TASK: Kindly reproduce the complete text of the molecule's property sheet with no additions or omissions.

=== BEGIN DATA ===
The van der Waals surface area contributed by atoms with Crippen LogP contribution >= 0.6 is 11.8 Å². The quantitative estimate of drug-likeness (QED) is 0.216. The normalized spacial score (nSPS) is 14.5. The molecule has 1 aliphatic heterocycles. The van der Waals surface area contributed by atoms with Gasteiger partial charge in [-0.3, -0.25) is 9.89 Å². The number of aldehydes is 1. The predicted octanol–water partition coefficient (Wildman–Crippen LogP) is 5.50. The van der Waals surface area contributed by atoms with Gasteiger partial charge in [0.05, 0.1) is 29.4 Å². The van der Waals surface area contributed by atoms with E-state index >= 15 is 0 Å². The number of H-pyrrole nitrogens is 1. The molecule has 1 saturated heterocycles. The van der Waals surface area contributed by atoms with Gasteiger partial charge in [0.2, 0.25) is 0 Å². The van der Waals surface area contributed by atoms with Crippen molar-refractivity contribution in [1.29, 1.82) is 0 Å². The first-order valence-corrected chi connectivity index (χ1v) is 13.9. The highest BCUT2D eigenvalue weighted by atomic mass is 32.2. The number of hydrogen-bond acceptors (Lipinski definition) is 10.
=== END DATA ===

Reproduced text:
The van der Waals surface area contributed by atoms with Crippen LogP contribution >= 0.6 is 11.8 Å². The quantitative estimate of drug-likeness (QED) is 0.216. The normalized spacial score (nSPS) is 14.5. The molecule has 1 aliphatic heterocycles. The van der Waals surface area contributed by atoms with Gasteiger partial charge in [-0.3, -0.25) is 9.89 Å². The number of aldehydes is 1. The predicted octanol–water partition coefficient (Wildman–Crippen LogP) is 5.50. The van der Waals surface area contributed by atoms with Gasteiger partial charge in [0.05, 0.1) is 29.4 Å². The van der Waals surface area contributed by atoms with E-state index >= 15 is 0 Å². The number of H-pyrrole nitrogens is 1. The molecule has 1 saturated heterocycles. The van der Waals surface area contributed by atoms with Gasteiger partial charge in [0.2, 0.25) is 0 Å². The van der Waals surface area contributed by atoms with Crippen molar-refractivity contribution in [1.29, 1.82) is 0 Å². The first-order valence-corrected chi connectivity index (χ1v) is 13.9. The highest BCUT2D eigenvalue weighted by atomic mass is 32.2. The number of hydrogen-bond acceptors (Lipinski definition) is 10.